Posts Tagged ‘Orlando’

Should You Give Money to Panhandlers? ‘Mouthwash Dave’ Offers Lesson

March 27, 2014

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By Michael Joe Murphy

“Mouthwash Dave” didn’t earn his nickname because he sought to enhance his oral hygiene.

Dave panhandled on the streets of Orlando, politely asking the kindhearted, one at a time, for 25 cents. When he’d collect four quarters, he’d make a beehive to the nearest Dollar Store to buy a big jug of mouthwash.

He didn’t have money for beer or wine, so he got his fix with an alcohol-based mouthwash.

When panhandlers stop you on a downtown street, do you feel compelled to reach into your pocket to hand over a buck or pocketful change? Or do “will-work-for-food” signs at intersections tug your heartstrings and spur a reflexive hand-out-the-window donation to the beggar?

You might be doing them more harm than good.

Dawn Neff was one of the founding volunteers at Compassion Corner, a “listening ministry” for the homeless in downtown Orlando.

She will never forget meeting “Mouthwash Dave, a “really sweet guy” and gentle spirit, in the autumn of 2001.

Dave had no sooner introduced himself that he convulsed in seizures, trembling and shaking, Neff recalls, and “I’d never seen that before. I called 911.”

Neff sat with Dave in the hospital emergency room, watching in horror when as more intense spasms of pain wracked his body. He was detoxifying.

In the summer of 2000, Orlando banned begging anywhere outside of blue-dotted lines painted on the sidewalk at 25 locations concentrated downtown. But the 3-by-15 foot “panhandling zones” didn’t confine “Mouthwash Dave.”

He wasn’t aggressive. And neither are most casual panhandlers today.

In cities of any size, it’s likely you’ll be approached for a handout.

Before you’re tempted to help someone on the street who seeks money, ask yourself: What’s my motivation? Am I trying to do something immediately to appease the panhandler so he’ll move on and you can get on your way? Or do you want to help in a meaningful way?

Neff, who ministered to the homeless in downtown Orlando for almost 12 years, offers this advice: “Check your motivations. It’s not necessarily bad to give money to the homeless or to panhandlers. But there might be better alternatives for you – and the person you’d like to help.”

According to many studies, most of the homeless suffer from drug abuse, alcoholism or mental retardation. “The last thing you’d want to do is fuel addiction,” Neff says.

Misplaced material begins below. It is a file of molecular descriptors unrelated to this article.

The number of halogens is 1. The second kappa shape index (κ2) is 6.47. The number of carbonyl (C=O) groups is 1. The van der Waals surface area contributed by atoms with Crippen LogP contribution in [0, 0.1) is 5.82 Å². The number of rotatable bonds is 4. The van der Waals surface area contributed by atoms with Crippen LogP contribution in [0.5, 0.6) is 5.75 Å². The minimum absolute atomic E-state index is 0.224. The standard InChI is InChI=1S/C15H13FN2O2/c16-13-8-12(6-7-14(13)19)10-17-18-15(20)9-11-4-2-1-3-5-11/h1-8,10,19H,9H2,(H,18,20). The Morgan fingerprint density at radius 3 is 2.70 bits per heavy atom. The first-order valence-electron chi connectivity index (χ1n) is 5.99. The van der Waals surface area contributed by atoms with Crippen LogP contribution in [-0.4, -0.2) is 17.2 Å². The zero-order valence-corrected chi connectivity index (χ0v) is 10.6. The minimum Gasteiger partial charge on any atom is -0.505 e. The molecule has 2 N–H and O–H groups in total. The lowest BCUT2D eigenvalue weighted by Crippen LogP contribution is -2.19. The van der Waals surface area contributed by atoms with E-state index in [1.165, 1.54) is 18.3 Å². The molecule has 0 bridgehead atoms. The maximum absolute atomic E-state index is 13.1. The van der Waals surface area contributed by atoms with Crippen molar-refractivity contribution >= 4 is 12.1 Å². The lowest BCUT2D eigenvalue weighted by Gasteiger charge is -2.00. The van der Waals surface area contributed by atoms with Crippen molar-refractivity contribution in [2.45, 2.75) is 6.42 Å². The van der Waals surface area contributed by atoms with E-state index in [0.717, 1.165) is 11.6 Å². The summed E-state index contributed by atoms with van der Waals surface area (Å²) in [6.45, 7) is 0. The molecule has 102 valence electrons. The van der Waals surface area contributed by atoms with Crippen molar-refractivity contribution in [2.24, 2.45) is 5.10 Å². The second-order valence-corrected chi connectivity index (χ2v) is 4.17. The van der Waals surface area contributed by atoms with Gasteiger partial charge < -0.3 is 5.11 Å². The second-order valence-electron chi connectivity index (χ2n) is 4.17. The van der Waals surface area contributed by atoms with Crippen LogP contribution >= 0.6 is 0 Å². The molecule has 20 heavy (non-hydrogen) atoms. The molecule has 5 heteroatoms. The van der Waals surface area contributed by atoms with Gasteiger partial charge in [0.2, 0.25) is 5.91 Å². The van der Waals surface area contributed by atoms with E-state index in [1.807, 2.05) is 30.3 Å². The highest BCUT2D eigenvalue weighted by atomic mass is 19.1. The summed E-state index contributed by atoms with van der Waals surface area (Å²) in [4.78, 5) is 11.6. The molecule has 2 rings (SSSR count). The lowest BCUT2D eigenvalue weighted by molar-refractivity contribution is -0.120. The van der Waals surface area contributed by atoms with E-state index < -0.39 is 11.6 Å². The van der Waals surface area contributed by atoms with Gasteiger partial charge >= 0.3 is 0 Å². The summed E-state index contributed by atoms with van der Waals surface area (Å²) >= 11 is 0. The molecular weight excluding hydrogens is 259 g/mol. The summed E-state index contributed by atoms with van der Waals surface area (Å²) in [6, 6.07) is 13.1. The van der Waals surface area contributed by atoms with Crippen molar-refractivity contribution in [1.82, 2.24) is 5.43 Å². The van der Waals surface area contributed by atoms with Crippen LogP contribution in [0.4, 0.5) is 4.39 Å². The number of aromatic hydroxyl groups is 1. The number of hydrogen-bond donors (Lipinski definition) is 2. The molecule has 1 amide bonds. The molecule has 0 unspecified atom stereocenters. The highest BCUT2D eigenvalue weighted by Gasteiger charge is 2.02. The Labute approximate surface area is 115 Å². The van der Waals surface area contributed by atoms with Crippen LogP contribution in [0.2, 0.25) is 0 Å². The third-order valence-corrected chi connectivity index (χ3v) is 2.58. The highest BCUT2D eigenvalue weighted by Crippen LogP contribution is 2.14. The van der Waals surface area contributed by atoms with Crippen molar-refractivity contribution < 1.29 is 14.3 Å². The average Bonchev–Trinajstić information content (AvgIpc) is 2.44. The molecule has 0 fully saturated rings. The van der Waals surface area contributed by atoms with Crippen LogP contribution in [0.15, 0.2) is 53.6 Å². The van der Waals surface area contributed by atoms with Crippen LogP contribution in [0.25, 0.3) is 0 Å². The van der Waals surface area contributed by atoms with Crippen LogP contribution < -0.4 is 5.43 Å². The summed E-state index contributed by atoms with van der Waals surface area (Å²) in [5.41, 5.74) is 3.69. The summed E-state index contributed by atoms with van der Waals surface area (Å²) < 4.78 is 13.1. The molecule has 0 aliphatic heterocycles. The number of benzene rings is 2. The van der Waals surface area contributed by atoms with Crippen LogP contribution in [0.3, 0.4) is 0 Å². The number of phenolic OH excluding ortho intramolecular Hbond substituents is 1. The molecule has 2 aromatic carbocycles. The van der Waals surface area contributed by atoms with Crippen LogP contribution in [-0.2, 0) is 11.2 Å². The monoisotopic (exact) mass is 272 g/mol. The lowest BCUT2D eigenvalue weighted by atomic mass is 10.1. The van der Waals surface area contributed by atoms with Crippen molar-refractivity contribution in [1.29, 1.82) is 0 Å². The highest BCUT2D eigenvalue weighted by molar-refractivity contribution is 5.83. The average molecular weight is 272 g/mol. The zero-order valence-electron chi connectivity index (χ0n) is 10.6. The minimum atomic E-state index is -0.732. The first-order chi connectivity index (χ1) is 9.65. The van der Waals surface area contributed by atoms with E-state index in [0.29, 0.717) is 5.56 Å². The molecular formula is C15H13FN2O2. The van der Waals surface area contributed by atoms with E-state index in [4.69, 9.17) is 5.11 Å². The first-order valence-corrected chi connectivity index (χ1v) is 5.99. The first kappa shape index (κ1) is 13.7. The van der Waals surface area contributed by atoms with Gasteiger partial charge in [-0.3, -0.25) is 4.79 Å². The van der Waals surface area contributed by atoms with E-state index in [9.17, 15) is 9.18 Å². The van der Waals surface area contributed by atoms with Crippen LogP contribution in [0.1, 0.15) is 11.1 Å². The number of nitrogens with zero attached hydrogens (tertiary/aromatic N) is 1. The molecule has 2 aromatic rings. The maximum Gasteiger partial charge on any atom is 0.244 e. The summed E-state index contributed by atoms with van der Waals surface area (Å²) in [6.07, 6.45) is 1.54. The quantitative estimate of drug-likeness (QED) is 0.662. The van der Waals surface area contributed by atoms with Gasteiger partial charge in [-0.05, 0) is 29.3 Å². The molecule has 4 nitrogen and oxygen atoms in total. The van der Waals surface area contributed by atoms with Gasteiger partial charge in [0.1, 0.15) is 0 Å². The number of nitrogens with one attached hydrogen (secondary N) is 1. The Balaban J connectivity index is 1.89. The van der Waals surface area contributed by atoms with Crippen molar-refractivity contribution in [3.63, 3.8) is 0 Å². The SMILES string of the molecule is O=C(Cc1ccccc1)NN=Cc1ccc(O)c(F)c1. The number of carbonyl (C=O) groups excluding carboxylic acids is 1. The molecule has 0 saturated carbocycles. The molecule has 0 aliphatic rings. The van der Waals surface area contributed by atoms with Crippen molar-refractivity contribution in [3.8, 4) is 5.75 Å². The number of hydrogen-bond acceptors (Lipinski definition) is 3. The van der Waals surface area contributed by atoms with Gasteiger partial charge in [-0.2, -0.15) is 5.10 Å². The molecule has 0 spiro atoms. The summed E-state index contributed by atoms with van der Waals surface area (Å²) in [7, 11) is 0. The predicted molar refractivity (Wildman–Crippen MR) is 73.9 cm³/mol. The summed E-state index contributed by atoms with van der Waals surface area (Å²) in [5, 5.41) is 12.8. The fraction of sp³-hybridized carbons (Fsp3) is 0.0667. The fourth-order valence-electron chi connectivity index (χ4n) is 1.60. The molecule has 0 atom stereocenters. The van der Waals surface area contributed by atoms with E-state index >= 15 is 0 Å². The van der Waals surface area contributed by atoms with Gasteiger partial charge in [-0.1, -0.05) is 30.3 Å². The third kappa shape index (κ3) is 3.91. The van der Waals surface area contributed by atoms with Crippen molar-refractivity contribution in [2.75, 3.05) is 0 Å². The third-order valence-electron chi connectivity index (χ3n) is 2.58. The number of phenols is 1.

Not all panhandlers are homeless. It might be that the person who’s asking for cash needs it for food or medicine or bus fare to get to work.

“If someone at corner looks famished and you can’t stop to chat, consider going to the closest barbecue joint or McDonald’s, buying a sandwich and fries to take back to the panhandler,” Neff says. “Many times it may not be food that they really want, but you’ll be wiser doing that than giving away money.”

If you’re motivated and have the time, Neff says, “Check out ‘the rest of the story,’ particularly if you’ve seen person on the street or you’ve talked before – if you feel confident they’ll do the right thing. If someone just approaches you for some coins, take the time to get to know them. It doesn’t take much to get a conversation started.”

Neff has given money to homeless people in downtown Orlando, “but those handouts have been very seldom. And when I have, I’ve donated to people I’ve really known, who have no dependency issues, who want $2 only to pay for one night’s stay at a homeless center.”

Neff offers one more thought: “Keep in mind that homeless people are prideful, too.”

The same can’t be said for all panhandlers.

Be wary. But also beware making hard-line decisions and adopting a one-approach-fits-all response when you’re asked to help.

Neff stayed with “Mouthwash Dave” throughout his detoxification at the emergency room, as he convulsed in even bigger seizures. A relationship was established.

Dave was a regular visitor among the homeless and the paupers at Compassion Corner for years.

He struggled with alcoholism until he succumbed to cancer.

A decade later, the ranks of men and women without a roof over their heads in downtown Orlando remain.

So do those “blue boxes” painted on sidewalks.

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Michael Joe Murphy

Michael Joe Murphy